August 4, 2018

Americans still building in flood plains


Many vulnerable areas of the country are seeing significant residential and commercial development despite the long-term flood risks. Governing analyzed the latest U.S. Census Bureau survey data using a methodology from the New York University Furman Center to estimate the population living in FEMA-designated 100-year floodplains. Nationally, the number of Americans living in these high-risk areas in 2016 climbed 14 percent compared to those living in the same neighborhoods in 2000. That’s actually faster than in areas outside of flood zones, where the population increased 13 percent. “The nation is spending billions every year to move people into flood-prone areas and keep people living in flood-prone areas,” says Rob Moore of the Natural Resources Defense Council. “We’ve gotten exactly what we paid for.”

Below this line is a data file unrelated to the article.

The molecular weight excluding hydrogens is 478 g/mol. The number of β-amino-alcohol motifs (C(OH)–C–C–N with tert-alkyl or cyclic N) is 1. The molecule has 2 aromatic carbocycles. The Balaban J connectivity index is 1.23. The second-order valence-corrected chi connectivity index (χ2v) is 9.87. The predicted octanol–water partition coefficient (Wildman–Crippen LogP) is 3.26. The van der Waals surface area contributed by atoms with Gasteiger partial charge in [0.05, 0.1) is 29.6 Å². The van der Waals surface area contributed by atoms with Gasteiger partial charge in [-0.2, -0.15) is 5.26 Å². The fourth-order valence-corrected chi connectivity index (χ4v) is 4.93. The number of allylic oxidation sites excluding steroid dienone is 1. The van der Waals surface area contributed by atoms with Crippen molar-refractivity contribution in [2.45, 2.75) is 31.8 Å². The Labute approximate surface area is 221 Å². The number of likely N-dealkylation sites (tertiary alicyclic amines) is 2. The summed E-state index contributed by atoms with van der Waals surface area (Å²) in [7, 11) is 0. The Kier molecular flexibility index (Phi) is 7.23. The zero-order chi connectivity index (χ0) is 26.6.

Indeed, construction is permitted in Charleston and other floodplains across the country, provided it meets regulations mostly set by state and local governments. For its part, the federal government certainly doesn’t discourage development. Rules under the National Flood Insurance Program are limited and don’t account for sea-level rise. Additionally, the Trump administration has proposed rolling back some rules, which could pave the way for more development. It’s happening despite a slew of recent studies warning of greater risks than previously estimated resulting from sea-level rise in areas like those off the South Carolina coast.

1 comment:

Anonymous said...

It really surprises me that the insurance industry hasn't lobbied congress to make FEMA offer people equity swaps on their floodplain homes to get people out of those areas, and end development on floodplains. The insurance industry lobby is one of the groups that congress actually listens to, and the insurance industry faces lots of payouts over these floods.